A merchant acquirer has accused the Civil Aviation Authority (CAA) of “hiding behind” the Consumer Credit Act when travel firms fail and said it was pushing up the cost of card transactions.
The CAA can redirect consumers who have booked direct and paid by credit card to their card company for a refund when an Atol-holder fails, in line with consumer-credit law.
First Data merchant solutions general manager Phil Curtis said: “Atol hides behind the Consumer Credit Act.” He told the Elman Wall directors’ conference in London last week: “The CAA relies on the credit-card industry to refund passengers.” Curtis said companies face higher credit card fees as a result.
The problem does not apply to retailers, since the relevant section of the Consumer Credit Act (section 75) does not apply to payments accepted as an agent for a supplier.
Curtis said: “I find it perverse that one sector allows another to underwrite its liabilities. Travel is a risky business. But we just have to allow for it.”
Sunvil managing director Noel Josephides told Travel Weekly: “This is one of the biggest issues with the Atol system. If it paid out for everything it would be a lot more credible and tour operators would not have to pay bonds to merchant acquirers.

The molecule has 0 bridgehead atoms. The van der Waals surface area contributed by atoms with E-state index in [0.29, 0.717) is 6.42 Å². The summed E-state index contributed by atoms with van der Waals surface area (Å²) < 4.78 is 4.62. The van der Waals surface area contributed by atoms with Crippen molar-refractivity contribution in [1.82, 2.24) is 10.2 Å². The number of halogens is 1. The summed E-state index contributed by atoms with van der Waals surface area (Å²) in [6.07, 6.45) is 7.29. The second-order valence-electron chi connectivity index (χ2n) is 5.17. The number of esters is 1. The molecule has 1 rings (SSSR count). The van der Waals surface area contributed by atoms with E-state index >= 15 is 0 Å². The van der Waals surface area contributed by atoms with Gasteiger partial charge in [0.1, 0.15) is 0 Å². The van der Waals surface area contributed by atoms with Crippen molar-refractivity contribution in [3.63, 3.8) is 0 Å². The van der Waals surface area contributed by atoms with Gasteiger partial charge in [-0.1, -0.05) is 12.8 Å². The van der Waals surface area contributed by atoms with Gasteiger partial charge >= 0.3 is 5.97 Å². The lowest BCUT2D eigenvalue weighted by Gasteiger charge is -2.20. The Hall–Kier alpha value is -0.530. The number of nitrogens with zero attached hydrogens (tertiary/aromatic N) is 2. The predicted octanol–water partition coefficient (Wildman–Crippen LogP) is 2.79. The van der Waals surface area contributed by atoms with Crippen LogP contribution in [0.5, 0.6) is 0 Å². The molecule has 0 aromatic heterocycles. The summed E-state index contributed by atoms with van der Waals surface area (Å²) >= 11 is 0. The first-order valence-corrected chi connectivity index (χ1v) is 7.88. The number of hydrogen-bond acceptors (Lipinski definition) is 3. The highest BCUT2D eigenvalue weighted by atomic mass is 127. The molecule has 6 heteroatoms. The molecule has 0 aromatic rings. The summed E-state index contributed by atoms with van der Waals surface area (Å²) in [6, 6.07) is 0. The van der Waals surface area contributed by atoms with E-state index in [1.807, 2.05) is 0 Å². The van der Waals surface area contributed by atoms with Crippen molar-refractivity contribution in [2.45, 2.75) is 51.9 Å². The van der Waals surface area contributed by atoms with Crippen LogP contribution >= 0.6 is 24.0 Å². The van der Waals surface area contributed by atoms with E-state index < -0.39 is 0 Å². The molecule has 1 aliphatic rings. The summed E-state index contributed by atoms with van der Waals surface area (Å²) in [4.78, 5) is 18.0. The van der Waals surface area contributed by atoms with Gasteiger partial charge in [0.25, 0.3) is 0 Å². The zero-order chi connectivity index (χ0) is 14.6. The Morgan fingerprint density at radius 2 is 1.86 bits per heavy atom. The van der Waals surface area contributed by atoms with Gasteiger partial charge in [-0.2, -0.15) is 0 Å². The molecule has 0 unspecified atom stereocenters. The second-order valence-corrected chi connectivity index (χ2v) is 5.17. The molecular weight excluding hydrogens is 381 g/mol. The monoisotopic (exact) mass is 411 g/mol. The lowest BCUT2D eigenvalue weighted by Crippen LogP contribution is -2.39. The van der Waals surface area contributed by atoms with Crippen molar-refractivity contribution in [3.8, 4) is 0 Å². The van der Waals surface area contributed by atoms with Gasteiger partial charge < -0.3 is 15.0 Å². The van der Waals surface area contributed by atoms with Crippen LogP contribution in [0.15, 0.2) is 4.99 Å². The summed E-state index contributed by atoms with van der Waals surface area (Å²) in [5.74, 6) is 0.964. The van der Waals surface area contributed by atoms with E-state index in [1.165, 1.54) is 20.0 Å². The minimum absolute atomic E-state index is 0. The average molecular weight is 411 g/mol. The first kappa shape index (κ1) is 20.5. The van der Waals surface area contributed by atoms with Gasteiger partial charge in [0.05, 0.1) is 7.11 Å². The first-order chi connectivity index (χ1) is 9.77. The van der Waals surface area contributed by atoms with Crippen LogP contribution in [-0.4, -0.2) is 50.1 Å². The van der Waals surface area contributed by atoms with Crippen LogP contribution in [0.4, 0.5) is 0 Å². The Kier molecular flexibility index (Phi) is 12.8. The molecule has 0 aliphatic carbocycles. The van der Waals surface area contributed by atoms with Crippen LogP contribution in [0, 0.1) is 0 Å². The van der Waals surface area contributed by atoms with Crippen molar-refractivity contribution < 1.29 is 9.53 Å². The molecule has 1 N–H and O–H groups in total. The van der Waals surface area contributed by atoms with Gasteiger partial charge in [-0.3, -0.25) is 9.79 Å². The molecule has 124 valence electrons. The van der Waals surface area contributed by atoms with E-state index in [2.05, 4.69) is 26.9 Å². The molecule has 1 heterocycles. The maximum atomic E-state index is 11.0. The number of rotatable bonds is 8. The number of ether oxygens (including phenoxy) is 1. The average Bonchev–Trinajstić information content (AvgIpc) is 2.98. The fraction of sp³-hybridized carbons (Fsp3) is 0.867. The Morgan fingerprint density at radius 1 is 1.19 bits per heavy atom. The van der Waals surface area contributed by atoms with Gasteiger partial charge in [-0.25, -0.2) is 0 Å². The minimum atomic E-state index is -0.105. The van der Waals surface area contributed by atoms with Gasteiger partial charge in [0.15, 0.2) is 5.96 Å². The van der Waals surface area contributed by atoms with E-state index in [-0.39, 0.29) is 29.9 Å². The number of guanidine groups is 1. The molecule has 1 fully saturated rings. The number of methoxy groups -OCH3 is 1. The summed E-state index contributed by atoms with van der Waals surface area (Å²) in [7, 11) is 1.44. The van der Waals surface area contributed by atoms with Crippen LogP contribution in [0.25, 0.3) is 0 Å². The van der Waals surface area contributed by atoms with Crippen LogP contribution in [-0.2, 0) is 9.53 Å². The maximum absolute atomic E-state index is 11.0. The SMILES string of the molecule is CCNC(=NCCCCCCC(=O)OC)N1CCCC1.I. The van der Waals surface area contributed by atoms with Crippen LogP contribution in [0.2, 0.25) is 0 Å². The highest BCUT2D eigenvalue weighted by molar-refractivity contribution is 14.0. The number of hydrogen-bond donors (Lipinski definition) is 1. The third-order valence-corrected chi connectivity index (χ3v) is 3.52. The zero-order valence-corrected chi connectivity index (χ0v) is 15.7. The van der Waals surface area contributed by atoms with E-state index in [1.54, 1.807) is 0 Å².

“The whole thing should be pushed on to the Air Travel Trust Fund once it is in credit.”
Curtis agreed, saying: “Bonding is a double whammy. Travel firms have to stump up for bonding without it protecting us.”
A CAA spokesman said: “We have commercial agreements with most merchant acquirers. It is only where there isn’t an agreement that we handle claims under Section 75 of the Consumer Credit Act.”
Barclaycard added an extra ‘sector management charge’ to travel firms’ card transactions this summer.